1300 1100 900 800 700

Core Temperature at injection (K)

Figure 7.2 Comparison of measured39 and predicted38 ignition delay times for constant volume bomb at different chamber gas temperatures nozzle at the spray edge at about 9 degrees BTDC. This is evidenced by the high temperature contours which are seen to surround the computed spray. The build-up and subsequent rapid consumption of the intermediate, branching and radical species that control the ignition process are also shown as a function of crank angle in the ignition cell in Figure 7.1. After the ignition, the gas temperature variation in the ignition cell reflects the balance between the energy released due to combustion and the energy required to vaporize the liquid fuel.

The Shell model has been modified to account also for fuel composition (Cetane number)40 and for the effect of residual gases41. Since the formation of the branching species is crucial to the ignition process, the approach was to adjust the rate of reaction of reaction (7.31d). The formation rate of Q is f4Kp, where/4 = Am exp (- Ef4/RT) [02 ]14 [RH]U with £f4 = 3.0 x 104, x4 = - 1, v4 = 0.35, and the rate Kp is given by Kong et al.3S. To account for the effect of the residual gas the constant Af04 was adjusted as a function of the cylinder gas temperature at intake valve closure, Tt ivo as

Equation (7.32) shows that the autoignition reaction becomes slower as the initial temperature increases (i.e. as the amount of residual gas increases). This is consistent with expectation since an increase in the amount of residual gas leads to a reduction in the concentration of the reactants. To account for fuel effects the activation energy of reaction (7.3 Id), E{4, was modified by the factor 65l(CN + 25)40. In other words, for a Cetane number, CN, of 40, which is typical for diesel fuels, the factor is unity and for higher values of CN the activation energy decreases, resulting in shorter ignition delays and vice versa, consistent with experimental data5.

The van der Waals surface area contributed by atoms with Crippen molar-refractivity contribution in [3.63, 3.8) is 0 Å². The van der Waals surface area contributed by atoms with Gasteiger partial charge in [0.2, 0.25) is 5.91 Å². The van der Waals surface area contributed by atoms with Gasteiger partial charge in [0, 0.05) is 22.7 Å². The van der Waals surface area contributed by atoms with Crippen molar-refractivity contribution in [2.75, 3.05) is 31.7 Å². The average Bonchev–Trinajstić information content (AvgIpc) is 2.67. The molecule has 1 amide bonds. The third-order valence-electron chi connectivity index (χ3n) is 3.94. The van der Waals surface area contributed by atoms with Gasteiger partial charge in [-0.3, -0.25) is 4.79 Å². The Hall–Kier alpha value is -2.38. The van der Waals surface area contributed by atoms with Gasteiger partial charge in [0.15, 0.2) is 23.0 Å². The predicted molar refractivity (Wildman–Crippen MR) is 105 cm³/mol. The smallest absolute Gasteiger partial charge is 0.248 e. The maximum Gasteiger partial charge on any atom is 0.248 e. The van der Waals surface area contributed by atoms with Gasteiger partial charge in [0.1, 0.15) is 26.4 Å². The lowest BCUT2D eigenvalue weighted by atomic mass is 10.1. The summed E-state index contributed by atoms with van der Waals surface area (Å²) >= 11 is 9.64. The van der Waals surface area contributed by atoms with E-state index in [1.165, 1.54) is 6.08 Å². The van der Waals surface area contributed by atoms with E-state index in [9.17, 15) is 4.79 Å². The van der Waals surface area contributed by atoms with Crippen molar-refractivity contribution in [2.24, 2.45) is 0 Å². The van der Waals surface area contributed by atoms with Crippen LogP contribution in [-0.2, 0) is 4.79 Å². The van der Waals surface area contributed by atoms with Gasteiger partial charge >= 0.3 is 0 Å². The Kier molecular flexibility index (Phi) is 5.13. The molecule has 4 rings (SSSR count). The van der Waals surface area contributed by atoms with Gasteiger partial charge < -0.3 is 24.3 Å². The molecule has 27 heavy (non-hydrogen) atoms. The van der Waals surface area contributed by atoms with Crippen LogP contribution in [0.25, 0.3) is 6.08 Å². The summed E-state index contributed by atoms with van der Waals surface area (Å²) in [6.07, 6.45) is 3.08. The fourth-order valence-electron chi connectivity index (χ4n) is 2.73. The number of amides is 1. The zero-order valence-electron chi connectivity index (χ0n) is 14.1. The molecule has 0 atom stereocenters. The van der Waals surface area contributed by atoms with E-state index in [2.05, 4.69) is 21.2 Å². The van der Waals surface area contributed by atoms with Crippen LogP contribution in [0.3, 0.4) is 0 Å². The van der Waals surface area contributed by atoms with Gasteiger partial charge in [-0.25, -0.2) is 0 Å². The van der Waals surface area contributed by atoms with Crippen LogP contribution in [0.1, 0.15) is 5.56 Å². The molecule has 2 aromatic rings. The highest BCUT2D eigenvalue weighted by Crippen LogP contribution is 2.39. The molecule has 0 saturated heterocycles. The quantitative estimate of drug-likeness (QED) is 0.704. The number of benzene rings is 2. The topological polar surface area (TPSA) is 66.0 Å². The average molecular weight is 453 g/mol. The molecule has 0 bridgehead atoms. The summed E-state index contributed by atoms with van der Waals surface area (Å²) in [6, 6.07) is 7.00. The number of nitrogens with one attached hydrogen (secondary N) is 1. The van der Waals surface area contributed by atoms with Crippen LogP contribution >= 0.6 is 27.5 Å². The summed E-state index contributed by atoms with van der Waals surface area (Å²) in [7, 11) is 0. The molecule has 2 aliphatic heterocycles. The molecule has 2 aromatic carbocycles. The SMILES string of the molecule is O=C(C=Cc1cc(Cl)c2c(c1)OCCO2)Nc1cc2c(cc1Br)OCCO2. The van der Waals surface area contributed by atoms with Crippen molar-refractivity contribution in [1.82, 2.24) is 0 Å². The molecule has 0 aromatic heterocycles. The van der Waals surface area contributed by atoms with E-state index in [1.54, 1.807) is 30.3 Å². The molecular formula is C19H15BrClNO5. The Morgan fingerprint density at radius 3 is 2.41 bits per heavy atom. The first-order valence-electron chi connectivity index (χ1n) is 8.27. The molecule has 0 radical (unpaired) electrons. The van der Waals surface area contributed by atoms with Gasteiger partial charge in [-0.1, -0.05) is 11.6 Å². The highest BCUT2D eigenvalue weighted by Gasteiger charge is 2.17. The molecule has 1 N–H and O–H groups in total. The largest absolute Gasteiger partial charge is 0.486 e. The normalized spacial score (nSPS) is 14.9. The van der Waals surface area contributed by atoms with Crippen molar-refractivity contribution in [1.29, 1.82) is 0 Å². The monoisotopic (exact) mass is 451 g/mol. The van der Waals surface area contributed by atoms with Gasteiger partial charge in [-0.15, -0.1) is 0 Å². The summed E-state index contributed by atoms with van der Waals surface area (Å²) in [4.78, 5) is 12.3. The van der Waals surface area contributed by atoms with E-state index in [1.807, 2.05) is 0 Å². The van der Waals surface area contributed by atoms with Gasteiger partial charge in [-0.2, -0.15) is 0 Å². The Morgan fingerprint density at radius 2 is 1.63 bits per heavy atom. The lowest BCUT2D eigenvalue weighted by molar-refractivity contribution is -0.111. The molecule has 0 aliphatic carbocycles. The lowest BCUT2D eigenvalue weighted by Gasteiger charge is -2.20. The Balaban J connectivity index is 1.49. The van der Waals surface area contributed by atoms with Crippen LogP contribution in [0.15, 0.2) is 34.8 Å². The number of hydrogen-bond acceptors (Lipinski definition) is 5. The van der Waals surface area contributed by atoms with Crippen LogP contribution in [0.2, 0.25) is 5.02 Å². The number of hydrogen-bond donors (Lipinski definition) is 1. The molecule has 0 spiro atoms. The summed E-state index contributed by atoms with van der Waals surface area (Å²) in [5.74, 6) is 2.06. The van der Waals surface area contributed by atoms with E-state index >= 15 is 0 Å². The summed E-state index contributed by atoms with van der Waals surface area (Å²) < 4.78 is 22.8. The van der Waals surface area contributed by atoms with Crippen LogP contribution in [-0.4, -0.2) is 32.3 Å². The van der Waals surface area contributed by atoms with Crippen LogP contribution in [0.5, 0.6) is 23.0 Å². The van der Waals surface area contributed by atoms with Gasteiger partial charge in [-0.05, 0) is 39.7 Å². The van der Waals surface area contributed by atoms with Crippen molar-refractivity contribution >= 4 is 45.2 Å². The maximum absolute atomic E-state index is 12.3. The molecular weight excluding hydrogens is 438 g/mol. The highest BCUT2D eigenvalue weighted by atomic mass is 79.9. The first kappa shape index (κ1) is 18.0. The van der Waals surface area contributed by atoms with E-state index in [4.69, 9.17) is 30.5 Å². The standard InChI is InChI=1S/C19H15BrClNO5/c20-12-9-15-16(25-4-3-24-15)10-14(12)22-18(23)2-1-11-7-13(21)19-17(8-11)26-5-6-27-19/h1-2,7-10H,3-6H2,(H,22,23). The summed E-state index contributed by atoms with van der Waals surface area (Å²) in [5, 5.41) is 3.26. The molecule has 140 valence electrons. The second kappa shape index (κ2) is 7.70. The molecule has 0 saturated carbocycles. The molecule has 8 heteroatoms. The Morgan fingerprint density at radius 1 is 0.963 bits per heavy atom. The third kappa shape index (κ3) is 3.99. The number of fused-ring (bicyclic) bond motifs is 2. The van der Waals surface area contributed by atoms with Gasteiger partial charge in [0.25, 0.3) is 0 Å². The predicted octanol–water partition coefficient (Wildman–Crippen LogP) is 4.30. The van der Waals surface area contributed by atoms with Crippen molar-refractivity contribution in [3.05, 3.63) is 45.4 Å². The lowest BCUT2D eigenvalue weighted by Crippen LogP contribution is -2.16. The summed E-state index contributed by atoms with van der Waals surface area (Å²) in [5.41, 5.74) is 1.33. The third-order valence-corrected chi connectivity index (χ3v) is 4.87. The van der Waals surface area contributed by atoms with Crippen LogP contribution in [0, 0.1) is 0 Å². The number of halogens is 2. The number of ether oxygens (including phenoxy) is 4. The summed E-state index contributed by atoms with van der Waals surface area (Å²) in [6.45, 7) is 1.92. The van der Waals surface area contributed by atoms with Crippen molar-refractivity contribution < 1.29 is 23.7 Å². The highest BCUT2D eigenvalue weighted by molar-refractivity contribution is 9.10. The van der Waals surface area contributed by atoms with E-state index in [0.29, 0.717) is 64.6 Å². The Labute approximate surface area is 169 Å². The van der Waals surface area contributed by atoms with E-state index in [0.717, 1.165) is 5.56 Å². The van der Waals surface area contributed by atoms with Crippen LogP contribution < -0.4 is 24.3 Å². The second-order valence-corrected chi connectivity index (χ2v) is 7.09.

In practical combustors, once ignition has occurred, the majority of combustion is thought to be mixing-controlled, and the interactions between turbulence and chemical reactions have to be considered. In recent years several turbulent combustion models have been proposed which include the effects of turbulence on mean reaction rates based on flamelet concepts. The model of Pitsch et al.2 combines a detailed elementary chemical kinetics model with the flamelet model concept, while the models of Dillies et al42 and Musculus and Rutland43 use simpler reduced chemistry models.

A simpler combustion model that has proved to be successful is based on the characteristic-time combustion model of Reitz and Bracco44, which was originally applied to spark-ignition engine combustion by Abraham et al.4 . The diesel combustion model used by Kong et al.2S,3S and Xin et al41 combines the 'Shell' ignition model and the characteristic time combustion model. In the combustion model, the time rate of change of the partial density of species i due to conversion from one chemical species to another, is given by dYi/dt = - (Y¡ - F,*)/tc